Day 4: I spent the day at Blue Star Contemporary, first meeting with Director Mary Heathcott for a gallery tour, and then artist Theresa Newsome. My interview with Theresa (forthcoming) is about her photographic series Objects of Aggression. She’s an emerging artist with a strong voice, creating potent and evocative images exploring police violence.
There are three additional exhibitions up at Blue Star: Ryan Takaba’s A Relationship With Flight; Sanctuary City; and Please Form A Straight Line, a group exhibition featuring eight artists whose work explores architecture, power, and control (over our actions, bodies and minds). All good shows, and I was particularly struck by Jingjing Lin’s video A New Dawn for America that features an A.I. presidential candidate giving a campaign speech. The video hits close to home, as the candidate’s “promises” mimic so many we’ve heard before from real candidates. I had the feeling that I was undergoing a brain washing as the visuals flashed before me.
Ryan Takaba’s A Relationship With Flight addresses mourning rituals and the history of flight. The impetus for the exhibition originated from his artist residency in Berlin, where he researched early aviation methods. The resulting work sources his research, but is also a personal response to his deceased grandmother’s altar. At Blue Star, the austere room has a minimalist vibe. A large balloon covered with ash floats through the space. Suspended from the ceiling is a kite made from wood and ivory roses, and a sculpture made from parachute sails cast in wax and burned. Time is the predominant element, as the organic materials shift and decompose, altering not only the sculptural forms, but the viewers’ engagement with the space.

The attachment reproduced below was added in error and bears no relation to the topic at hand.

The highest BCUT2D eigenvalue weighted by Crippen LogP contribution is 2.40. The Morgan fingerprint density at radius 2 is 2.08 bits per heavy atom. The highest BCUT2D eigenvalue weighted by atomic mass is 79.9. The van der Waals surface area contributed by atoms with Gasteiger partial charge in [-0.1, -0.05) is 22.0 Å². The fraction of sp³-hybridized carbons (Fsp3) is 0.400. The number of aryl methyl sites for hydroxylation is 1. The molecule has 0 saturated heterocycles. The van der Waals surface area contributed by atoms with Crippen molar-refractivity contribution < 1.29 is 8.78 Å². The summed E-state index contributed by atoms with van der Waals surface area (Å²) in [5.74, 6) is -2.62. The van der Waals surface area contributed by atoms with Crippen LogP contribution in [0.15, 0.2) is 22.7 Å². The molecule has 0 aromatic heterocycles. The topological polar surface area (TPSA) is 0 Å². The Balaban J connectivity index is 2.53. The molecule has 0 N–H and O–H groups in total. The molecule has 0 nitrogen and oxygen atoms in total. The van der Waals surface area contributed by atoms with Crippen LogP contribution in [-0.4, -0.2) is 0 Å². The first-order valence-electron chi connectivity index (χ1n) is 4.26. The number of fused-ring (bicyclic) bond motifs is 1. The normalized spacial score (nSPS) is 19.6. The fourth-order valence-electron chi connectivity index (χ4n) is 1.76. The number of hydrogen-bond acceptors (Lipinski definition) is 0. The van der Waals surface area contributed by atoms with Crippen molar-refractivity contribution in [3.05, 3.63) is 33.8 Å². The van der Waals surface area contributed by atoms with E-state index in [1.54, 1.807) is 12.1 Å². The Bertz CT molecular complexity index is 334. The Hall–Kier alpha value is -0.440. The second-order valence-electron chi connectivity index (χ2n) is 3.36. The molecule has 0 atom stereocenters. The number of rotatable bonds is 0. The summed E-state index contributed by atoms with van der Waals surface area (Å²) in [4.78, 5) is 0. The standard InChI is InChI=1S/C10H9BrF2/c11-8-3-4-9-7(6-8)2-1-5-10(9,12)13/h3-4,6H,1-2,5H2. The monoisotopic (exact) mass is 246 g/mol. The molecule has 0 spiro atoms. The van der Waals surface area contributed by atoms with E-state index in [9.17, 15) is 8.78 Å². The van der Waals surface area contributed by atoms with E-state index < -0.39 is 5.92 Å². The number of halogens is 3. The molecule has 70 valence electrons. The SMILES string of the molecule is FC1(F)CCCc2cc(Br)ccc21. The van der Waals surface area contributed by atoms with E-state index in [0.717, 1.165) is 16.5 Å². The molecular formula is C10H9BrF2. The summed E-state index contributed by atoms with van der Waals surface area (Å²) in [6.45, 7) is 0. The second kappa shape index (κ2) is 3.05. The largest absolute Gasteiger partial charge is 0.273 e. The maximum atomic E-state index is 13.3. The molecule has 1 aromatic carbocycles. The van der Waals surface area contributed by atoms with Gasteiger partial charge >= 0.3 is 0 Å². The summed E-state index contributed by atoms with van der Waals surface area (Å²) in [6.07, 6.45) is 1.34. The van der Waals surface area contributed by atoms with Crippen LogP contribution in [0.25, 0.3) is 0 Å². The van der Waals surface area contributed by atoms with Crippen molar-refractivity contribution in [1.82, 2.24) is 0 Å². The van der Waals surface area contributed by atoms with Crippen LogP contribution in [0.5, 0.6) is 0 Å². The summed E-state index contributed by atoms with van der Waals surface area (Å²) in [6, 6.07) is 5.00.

The Sanctuary City Project is the brainchild of Sergio De La Torre and Chris Treggiari, who for the past ten years have worked with communities and nonprofits to educate and raise awareness around issues of immigration, especially as it relates to sanctuary cities. Covid has impacted the nature of the project for Blue Star. Originally conceived as a community print-making project, the group “making” aspect had to be postponed. It’s often difficult for artists working in social practice to produce compelling visual documentation. The floor-to-ceiling installation of the wheat-pasted posters — with phrases like immigration, a humanitarian crisis, a sanctuary is a quiet place, children die at the border, and hotels turned prisons — combined with video documentation of protests and data points, effectively communicates the complexity of the issues.
For next week: Ruby City, Presa House, the McNay, SAMA, grad studio visits at UTSA, and artist visits.